Pork Producers Facing Challenges and Opportunities in 2015Mon, 01 Dec 2014 18:15:11 CST
The next two years could make for interesting times for hog producers. While there will be a new Congress starting in January, President Barack Obama is wrapping up his final two years in the Oval Office. Oklahoma Pork Council Executive Director Roy Lee Lindsey said like past Presidents, Obama has a lot of goals in his final years in office and he anticipates the President will issue a lot of things by executive rule and order.
"I don't know if this is a lot different than what happened eight years ago, but we don't remember what happened eight years ago, so we kind of set that aside and we start ranting and raving about what's going on now," Lindsey said. "But there is no question that this administration has long believed that they have had more executive authority and more executive power than most prior and they're not afraid to use it."
Lindsey said one example is the Environmental Protection Agency's 'Waters of the US' proposed rule. He said the rule clearly goes beyond what Congress intended in the Clean Water Act. Lindsey anticipates the Obama administration will release the proposal and the policy will ultimately end up in court to be decided by the judicial system.
Radio Oklahoma Network Farm Director Ron Hays interviewed Lindsey. Click or tap on the LISTEN BAR below to listen to the full interview.
In the near future Lindsey looks for menu labeling to become more widespread. Many quick serve establishments and restaurants have offered calorie counts for items. As the latest rule becomes finalized, Lindsey looks for menu labeling to be expanded to cover everything from food to drinks, including adult beverages. Lindsey isn't sure how much this helps the health of Americans, but he knows it does increase costs for businesses.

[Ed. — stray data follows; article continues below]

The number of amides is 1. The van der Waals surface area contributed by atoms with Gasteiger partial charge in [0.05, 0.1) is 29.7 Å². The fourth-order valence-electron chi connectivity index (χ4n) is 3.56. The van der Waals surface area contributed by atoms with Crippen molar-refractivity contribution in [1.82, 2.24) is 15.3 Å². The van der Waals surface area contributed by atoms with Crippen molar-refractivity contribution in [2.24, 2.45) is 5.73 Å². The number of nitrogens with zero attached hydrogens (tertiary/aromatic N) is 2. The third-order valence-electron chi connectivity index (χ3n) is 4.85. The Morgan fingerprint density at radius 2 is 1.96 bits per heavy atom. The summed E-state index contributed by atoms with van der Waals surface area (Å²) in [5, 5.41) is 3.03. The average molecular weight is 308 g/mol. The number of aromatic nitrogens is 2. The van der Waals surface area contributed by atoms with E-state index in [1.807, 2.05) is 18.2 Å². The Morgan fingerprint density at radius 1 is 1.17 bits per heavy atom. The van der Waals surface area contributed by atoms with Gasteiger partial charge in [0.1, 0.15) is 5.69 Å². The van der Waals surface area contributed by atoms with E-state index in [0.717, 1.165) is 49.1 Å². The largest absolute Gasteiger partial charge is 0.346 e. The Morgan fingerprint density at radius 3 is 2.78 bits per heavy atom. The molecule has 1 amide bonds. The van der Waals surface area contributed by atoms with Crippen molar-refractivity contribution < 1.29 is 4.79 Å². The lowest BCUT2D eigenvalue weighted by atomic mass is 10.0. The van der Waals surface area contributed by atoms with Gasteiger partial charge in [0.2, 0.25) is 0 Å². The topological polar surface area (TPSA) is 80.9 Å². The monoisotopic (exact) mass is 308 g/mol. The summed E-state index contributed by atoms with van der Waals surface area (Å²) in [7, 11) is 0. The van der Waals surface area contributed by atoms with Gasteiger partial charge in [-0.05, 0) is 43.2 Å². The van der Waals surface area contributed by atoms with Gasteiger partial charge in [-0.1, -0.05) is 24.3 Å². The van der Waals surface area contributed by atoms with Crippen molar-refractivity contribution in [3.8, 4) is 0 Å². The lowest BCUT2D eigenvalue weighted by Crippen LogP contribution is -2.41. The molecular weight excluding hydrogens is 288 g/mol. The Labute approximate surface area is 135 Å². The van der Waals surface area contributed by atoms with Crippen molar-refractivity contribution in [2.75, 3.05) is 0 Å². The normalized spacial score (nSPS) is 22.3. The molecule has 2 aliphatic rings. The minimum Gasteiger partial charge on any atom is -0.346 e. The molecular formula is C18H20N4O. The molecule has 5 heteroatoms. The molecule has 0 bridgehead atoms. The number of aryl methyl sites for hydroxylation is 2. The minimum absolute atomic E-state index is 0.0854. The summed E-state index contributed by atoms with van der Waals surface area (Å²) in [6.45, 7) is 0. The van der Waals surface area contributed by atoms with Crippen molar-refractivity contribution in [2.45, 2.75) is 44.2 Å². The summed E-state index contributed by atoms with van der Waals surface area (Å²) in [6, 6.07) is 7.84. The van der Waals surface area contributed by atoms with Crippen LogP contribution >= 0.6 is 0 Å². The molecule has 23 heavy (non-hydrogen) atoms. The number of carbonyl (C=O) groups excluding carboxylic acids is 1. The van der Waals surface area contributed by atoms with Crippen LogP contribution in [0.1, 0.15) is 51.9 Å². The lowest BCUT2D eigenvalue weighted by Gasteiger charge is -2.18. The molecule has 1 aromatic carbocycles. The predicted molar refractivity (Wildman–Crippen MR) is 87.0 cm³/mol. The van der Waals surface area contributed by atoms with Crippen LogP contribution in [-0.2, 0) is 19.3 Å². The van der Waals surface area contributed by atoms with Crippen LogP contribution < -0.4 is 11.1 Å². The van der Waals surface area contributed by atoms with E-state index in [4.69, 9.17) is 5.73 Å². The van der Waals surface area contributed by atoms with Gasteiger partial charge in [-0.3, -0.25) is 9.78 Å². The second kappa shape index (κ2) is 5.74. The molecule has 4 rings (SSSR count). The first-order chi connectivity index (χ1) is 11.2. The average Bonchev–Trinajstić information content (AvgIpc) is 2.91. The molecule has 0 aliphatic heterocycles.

Another area that has increased the amount of documentation and regulation for food is the nation's Country of Origin Labeling policy. The US filed an appeal Friday to the World Trade Organization's recent ruling against the nation's COOL law. The WTO ruled in October that Washington failed to bring into compliance with international trade law a revised version of the meat labeling law. Lindsey said that means Congress will have to find a way to fix the situation.
In looking ahead, Lindsey is anticipating a glut of new regulations coming out from the Obama Administration. He said that's problematic because the commodity market hates regulatory uncertainty. With concern for a huge number of regulations to be released, Lindsey said that will not be favorable for agriculture for the nation's economy as a whole.
Look ahead to 2015 the pork industry will continue to monitor the price of corn and the reoccurrence of Porcine Epidemic Diarrhea Virus (PEDv). Farmers are wrapping harvest of their 2014 corn crop and all indications are showing record corn production. In 2015 PEDv will continue to be a concern. Lindsey said no one knows how much the virus will impact the nation's baby pig population but many believe the impact of PEDv will be less in 2015 than in 2014. With low corn prices, higher pork production due to fewer pigs dying from PEDv, along with hogs being fed to heavier weights, Lindsey predicts higher pork production for the 2015. He said the biggest unknown is the outlook for exports.
"Are we going to be able to export that product and help hold prices up or are we going to get too much product out there and prices are going to have to come down and cause hog prices to come down," Lindsey said.
In talking with economists, Lindsey said most are optimistic for a good year into second and third quarters of 2015, but beyond that into 2016 remains to be a wild card. He said it is hard to determine if there will have been enough expansion taking place.
The pork industry will also keep its eyes on the cattle/beef industry. Lindsey said there is clear indication that the record prices for beef are pushing more people to eat more pork and poultry as a less expensive alternative. As beef production ramps up he is concerned about a perfect storm situation with higher beef and pork production in 2016 that could lower prices and in turn farm income.
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